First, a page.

Professional experience in teacher education
This literature review was originally published 04 April 2016.
Professional experience in teacher education
There is clear evidence that enhancing the capability of teachers has an important role to play in improving student outcomes and raising the overall quality of Australia’s education system.
Teacher quality is now known to be the most important in-school influence on student achievement. This has focused attention on ways in which teacher quality can be improved in Australia – from recruiting high achieving graduates through to improving initial teacher education programs and providing support to teachers in their first years in the classroom.
Initial teacher education has been the subject of ongoing debate, both in Australia and internationally. Over the past thirty years, there have been a number of national and state government inquiries into the effectiveness of initial teacher education. There has also been significant discussion in the literature, with many suggesting that there is room to improve Australia’s current pre-service teacher education. Despite this, the evidence regarding pre-service teacher education is limited. Although there is a growing body of research about what highly effective teaching looks like, and what graduate teachers should know and be able to do, there is currently little empirical research regarding initial teacher education specifically.
This paper focuses on the professional experience1 component of initial teacher education. It reviews and summarises the research in this area, including how practice based learning is used in preparing teachers and professionals across other disciplines and the role of partnerships between schools and universities. The paper also identifies gaps in the existing literature, notably a lack of research into the impacts of professional experience on teachers’ long term effectiveness.
Professional experience requirements in teacher education
Initial teacher education in Australia combines theoretical coursework with professional experience. This includes subject-matter and pedagogical training undertaken at university, as well as practical placements in schools. Under the Accreditation of Initial Teacher Education Programs in Australia: Standards and Procedures (the Standards), set by the Australian Institute for Teaching and School Leadership (2015), teachers are required to have a four-year or longer full- time equivalent higher education qualification.2 As a part of this, pre-service teachers are required to complete a practical placement, where they are placed in a school (or schools) under the supervision of a mentor teacher. Pre-service teachers completing four-year undergraduate programs are required to complete 80 days of professional experience; while those completing graduate entry two-year programs are required to complete 60 days (Standard 5.2).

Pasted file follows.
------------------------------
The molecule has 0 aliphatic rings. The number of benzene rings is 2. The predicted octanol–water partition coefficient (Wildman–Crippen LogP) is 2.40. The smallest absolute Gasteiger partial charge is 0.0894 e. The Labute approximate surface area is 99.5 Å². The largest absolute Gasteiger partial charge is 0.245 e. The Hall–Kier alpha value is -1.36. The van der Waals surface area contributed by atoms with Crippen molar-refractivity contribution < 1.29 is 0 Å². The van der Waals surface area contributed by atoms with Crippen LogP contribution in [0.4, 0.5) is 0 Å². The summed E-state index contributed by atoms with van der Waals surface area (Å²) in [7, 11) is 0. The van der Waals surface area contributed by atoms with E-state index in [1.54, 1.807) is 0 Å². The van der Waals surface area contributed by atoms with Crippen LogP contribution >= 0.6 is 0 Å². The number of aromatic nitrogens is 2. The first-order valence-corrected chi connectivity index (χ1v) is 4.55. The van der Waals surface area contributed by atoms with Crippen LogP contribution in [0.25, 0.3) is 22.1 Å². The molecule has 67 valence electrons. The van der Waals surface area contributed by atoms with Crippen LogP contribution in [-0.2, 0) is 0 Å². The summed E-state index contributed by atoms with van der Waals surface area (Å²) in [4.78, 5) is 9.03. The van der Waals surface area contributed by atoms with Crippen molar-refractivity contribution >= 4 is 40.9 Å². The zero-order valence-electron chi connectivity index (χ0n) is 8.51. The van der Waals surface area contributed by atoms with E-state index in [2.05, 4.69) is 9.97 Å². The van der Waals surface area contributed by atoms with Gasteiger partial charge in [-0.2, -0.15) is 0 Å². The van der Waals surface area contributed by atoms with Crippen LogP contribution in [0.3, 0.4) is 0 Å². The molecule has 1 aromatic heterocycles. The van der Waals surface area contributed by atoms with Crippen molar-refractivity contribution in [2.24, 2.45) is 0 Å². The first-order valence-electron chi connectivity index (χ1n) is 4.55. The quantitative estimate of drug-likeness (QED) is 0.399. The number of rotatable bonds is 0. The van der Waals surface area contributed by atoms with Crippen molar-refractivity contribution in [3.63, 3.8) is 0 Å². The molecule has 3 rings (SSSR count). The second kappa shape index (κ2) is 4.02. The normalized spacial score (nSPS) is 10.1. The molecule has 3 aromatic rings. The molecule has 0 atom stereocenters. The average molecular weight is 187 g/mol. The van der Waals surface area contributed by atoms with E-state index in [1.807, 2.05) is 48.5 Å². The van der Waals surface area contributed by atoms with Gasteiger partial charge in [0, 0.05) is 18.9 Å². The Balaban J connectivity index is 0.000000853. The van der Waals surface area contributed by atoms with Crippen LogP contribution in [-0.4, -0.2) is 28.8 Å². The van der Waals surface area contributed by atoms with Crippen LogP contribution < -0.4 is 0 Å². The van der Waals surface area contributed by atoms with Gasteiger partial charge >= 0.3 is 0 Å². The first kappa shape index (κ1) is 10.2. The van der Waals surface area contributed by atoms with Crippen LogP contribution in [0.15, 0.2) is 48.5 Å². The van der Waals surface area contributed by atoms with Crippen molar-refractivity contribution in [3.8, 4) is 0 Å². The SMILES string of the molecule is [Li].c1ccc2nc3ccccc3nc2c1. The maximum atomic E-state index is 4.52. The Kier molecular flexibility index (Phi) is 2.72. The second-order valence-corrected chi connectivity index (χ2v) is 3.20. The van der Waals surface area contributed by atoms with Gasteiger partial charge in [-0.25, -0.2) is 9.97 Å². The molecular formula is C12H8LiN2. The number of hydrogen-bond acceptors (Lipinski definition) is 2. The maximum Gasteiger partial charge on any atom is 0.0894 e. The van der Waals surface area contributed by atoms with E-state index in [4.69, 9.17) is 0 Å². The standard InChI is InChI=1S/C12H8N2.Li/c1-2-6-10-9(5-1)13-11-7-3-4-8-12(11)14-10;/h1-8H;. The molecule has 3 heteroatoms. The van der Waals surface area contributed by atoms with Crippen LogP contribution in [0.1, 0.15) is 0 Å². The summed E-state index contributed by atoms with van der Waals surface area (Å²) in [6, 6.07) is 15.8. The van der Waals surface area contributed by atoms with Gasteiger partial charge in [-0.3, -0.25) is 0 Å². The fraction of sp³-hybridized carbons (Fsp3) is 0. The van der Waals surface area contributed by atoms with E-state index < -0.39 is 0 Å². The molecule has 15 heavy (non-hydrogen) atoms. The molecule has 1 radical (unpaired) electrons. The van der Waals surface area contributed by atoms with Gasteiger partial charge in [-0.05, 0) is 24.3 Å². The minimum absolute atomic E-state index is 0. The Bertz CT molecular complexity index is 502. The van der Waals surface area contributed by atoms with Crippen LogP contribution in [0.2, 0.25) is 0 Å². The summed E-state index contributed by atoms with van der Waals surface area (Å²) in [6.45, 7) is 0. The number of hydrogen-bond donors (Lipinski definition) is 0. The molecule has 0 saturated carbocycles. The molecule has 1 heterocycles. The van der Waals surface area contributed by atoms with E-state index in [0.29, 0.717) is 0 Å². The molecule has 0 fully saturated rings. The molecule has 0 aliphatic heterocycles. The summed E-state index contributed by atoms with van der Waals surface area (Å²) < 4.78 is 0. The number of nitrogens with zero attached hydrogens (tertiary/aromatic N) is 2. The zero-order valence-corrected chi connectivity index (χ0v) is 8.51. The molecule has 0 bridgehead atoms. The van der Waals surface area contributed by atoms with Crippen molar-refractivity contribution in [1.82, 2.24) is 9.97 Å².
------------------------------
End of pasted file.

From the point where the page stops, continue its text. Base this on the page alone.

Under the Standards, it is expected that higher education providers will work with schools to deliver their teacher education programs, particularly the professional experience component. The Standards state that, in order to be nationally accredited, providers must develop ‘Formal partnerships, agreed in writing...to facilitate the delivery of programs, particularly professional experience for pre-service teachers’ (Standard 5.1). These partnerships must ‘clearly specify components of placements and planned experiences, identified roles and responsibilities for both parties and responsible contacts for day-to-day administration of the arrangement’ (Standard 5.1) (Australian Institute for Teaching and School Leadership 2015).
Higher education providers are given flexibility as to how practical placements are organised and as a result, the structure, duration and timing of practical placements tends to vary. y. Some placements are in blocks, usually two–six weeks in length, while others are structured over a longer period, one or two days a week. Some placements commence in the first year of the teacher education course, while other pre-service teachers do not start their professional experience until later. Providers must ensure, however, that students receive professional experience that is as diverse as possible and commences as early as practicable in the program (Standard 5.4).
The benefits of professional experience in teacher education
There is currently little empirical research into the effectiveness of different aspects of teacher education programs, including the practical component. Of the research that does exist, most is qualitative and focuses on the perceptions of pre-service teachers rather than student outcomes. This is complicated by the fact that pre-service teachers’ experience varies significantly across different courses and school contexts, making it difficult to isolate the effects of professional experience (Australian Council for Educational Research 2014; British Educational Research Association 2014). As Hattie concludes in his book Visible Learning, ‘So much more is needed on this topic’ (2009, p. 112).